Established in 1973 by the National Trust for Historic Preservation, the Preservation Month is co-sponsored by local preservation groups, state historical societies, business and civic organizations across the country. During Preservation Month, many events are planned to promote historic places for the purpose of instilling national and community pride, promoting heritage tourism, and showing the social and economic benefits of historic preservation. Thousands of people participate annually in Preservation Month celebrations.
In Georgia, Preservation Month activities include a “Historic Railroads of Georgia” photography contest, hardhat tours, and a month-long lecture series. Detailed information about Georgia’s Preservation Month activities is available online at www.georgiatrust.org.
“Historic Preservation in an important part of Greensboro’s revitalization,” comments the city’s community development director, Cail Hammons. “Visitors to our community often recognize that there is something special about Greensboro. This unique sense of place is what sets Greensboro apart from other communities.”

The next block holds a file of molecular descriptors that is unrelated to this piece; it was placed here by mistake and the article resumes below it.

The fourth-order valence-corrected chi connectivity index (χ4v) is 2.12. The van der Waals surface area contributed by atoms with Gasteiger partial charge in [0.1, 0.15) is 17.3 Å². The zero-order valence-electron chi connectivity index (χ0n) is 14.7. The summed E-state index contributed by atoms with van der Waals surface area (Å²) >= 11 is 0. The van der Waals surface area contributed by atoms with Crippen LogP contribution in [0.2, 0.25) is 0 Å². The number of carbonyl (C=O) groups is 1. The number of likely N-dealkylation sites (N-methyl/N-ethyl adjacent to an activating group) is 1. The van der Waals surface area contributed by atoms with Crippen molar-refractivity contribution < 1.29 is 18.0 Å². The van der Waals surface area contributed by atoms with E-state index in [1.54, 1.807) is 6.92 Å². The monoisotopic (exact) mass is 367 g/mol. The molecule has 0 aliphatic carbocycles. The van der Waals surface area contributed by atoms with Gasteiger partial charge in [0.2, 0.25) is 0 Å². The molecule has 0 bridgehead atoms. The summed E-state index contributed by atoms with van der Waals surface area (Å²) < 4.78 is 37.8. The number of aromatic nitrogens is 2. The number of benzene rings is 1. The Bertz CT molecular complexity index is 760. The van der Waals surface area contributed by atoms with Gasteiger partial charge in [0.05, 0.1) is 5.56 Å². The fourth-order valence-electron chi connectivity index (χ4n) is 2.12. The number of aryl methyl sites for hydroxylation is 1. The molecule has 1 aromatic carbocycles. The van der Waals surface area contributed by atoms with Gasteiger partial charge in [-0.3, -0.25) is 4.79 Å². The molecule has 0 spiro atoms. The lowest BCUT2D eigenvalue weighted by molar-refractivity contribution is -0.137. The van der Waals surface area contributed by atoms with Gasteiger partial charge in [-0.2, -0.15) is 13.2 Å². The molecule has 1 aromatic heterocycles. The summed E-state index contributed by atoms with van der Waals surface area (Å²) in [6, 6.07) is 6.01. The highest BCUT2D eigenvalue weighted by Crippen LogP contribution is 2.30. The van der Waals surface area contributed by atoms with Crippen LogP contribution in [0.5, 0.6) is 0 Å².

Downtown Greensboro was listed on the National Register of Historic Places in 1987. Greensboro is noted for its traditional grid-style city plan, which was typical of cities across Georgia. A variety of architectural styles are present throughout the city. Homes in Greensboro show the transition from the white-columned Greek Revival structures to
the Victorian era’s wrap around porches and gingerbread trim. Greensboro’s public buildings such as the primitive rock jail, the Greek Revival Court House, and Romanesque-inspired Wyatt Jail are all listed as significant structures that contribute to city’s historic character.
“Present day Greensboro tells the story of the city’s rich heritage,” comments Hammons. “Greensboro has evolved from a town that was founded on the edge of the frontier, to a city that boomed with the cotton industry, and later reinvented itself to grow alongside of the recreation and tourism that came with the construction of Lake Oconee.”
To learn more about Preservation Month and historic preservation efforts across the country, visit www.preservationnation.org.